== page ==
Letters: Punishing charities | Chatbots hurt | Housing homeless | Shorter move | Health coverage | Women’s gyms

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Punishing charities noway to protest rate hike

Re: “Higher PG&E rates will cut donations” (Page A6, April 28).

The letter published Friday from Robert Droege was possibly the most absurd and ridiculous letter ever.

If, as Droege suggests, he is in the highest income level and gives substantial donations to charities, the increase in monthly PG&E fixed fee will have an insignificant impact on his way of life. What is he complaining about?

Additionally, he and his friends plan to punish local charities, who have nothing to do with PG&E, by withholding equivalent funds. While I applaud his apparent generosity, is this plan really going to help solve our problems? No, the poor and disadvantaged in our community will just be worse off.

This appears symptomatic of the many things that afflict our society today: how sad.

Chris WorrallSan Jose

Chatbots will hurtPalo Alto students

The superintendent of the Palo Alto schools has decided to embrace chatbots in his district’s high school curriculum.

I feel this is an attack on the prospects for increased autonomy and creativity that are the birthright of every teenager. A school is supposed to champion its children, not smother them — especially if they are in a district with such a high suicide rate.

“This will not be the first time,” Superintendent Don Austin said, “educators have been forced to evolve in the face of new technology.” Anyone who thinks of teachers as primarily to be forced — rather than wooed, persuaded, inspired — should be gently relieved of supervision over them.

As for the dark side of chatbots, Austin said, “Cheating is not a new problem in education.” Neither are arson, theft and rape new problems in life, but that doesn’t mean we accept them.

Marc VincentiTeacher, retiredPalo Alto

County should focuson housing homeless

Re: “Antioch opens its first transitional housing for homeless residents” (April 27).

There is no doubt that homelessness is an issue affecting several communities in the Bay Area. Yet, nothing seems to be done about it besides “relocating” people.

It is understandable that not every city can provide transitional housing; however, like Antioch, allocating other funds to such programs is possible. For example, the county of Santa Clara just approved the expansion of a new county jail that will cost approximately $680 million. I wonder if these funds could be utilized to provide much-needed help to the chronically homeless.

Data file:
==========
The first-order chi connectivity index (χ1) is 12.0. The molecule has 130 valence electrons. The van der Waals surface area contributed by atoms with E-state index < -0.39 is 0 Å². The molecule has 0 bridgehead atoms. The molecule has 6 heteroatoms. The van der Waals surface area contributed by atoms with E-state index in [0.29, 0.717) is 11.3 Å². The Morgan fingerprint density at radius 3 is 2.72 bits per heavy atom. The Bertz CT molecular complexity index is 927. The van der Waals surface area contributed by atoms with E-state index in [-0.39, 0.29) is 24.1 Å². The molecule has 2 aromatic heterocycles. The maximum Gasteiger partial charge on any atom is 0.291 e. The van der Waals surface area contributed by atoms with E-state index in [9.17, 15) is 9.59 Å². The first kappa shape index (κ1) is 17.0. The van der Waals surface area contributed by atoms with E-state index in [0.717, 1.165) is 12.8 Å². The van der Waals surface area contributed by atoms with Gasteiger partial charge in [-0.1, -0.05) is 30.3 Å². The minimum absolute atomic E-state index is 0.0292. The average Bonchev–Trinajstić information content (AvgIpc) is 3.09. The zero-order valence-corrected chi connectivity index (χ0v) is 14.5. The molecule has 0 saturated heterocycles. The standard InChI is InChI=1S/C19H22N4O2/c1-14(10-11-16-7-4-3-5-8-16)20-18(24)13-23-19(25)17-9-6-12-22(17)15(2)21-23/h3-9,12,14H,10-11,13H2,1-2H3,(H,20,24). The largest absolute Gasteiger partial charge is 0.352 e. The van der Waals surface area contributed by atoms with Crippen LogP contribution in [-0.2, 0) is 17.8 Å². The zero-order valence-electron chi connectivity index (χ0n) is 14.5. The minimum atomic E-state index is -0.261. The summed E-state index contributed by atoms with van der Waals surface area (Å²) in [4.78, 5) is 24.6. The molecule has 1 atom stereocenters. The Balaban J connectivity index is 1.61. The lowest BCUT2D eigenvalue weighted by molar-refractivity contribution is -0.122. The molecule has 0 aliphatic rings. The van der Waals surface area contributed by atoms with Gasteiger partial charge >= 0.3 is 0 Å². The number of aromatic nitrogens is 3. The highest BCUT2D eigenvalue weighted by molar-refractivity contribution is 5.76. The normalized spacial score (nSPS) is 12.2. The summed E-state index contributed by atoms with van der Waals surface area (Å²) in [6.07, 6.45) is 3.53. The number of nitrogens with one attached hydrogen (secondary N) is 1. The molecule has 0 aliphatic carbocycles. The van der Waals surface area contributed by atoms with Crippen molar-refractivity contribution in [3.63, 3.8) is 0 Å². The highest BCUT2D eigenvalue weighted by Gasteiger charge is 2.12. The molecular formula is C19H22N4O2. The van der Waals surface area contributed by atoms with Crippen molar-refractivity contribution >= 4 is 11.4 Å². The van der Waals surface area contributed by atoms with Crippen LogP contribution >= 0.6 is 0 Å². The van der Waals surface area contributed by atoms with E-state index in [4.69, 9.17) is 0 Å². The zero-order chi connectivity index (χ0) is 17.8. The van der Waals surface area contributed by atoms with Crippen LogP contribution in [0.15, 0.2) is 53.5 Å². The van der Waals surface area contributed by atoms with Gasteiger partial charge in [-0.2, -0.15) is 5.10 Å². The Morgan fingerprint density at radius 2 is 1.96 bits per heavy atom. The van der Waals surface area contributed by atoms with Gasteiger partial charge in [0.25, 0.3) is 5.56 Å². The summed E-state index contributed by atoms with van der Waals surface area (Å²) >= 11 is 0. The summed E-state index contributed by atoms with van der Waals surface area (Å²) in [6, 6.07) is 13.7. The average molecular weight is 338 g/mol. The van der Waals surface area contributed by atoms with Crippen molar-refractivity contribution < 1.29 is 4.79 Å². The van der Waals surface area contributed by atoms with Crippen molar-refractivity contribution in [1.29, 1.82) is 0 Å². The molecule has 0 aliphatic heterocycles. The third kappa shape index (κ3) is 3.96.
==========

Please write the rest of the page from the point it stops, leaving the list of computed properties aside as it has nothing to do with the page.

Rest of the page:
It is time to end stereotypes surrounding the homeless and help them get a second chance at life. A transitional housing program would provide the chronically homeless a roof over their heads, hope and faith in humanity, something many have not experienced in a long time.

Eunice VelasquezSunnyvale

A’s should considera shorter move

The Oakland A’s should have considered moving east — to eastern Alameda County. Somewhere around Dublin or Livermore would have made sense.

The population continues to grow. It puts the A’s on the doorstep of the ever-burgeoning Central Valley and the weather there is so much better. Wouldn’t it be nice to attend a night baseball game and not have to dress like you’re going to the North Pole?

I think most A’s fans would prefer a 25-mile move rather than a 556-mile move.

Mark CarbonaroMonterey

As health emergencyends, coverage at risk

The federal “public health emergency” ended on March 31 after it was first declared more than three years ago. This date marked an official end to the U.S. COVID-19 pandemic. Still, it carries with it harmful side effects: Many low-income and elderly Californians, through no fault of their own, are at risk of losing their health coverage.

As the executive director of Community Health Alliance, which directly assists eligible individuals to find insurance, enroll, navigate, find providers, secure annual exams and to stay enrolled in health insurance, and as a member organization of the California Coverage & Health Initiatives (CCHI), I am highly vigilant of this threat. I have been working within the communities of Napa, Solano, Santa Clara and Los Angeles counties to identify the individuals most at risk of being dropped from their coverage.

Elba Gonzalez-MaresExecutive director, Community Health InitiativeSanta Clara

Women deservesafety of own gyms

Imagine: You’re doing your “hot girl walk” to the gym, fun music blaring, confidence sky high. Then, the minute you walk in, that confidence is stripped away by men’s unwanted gazes and their wandering eyes. Immediately, you walk to the far corner of the facility, where you remain for the entirety of your workout.

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This is a typical scenario that women endure when they go to their local gym. However, this discomfort can be eased by continuous, and rapid, openings of all-woman gyms. At these gyms, women will be able to work out surrounded by other supportive, motivational and powerful women. They will be comfortable trying new things and not afraid of failure. They can finally wear the attire they feel comfortable in, worry-free.

This is not just a discomfort issue, it’s a safety issue. Women should feel safe in the place they are going for their well-being.

Cristal BarajasSan Jose

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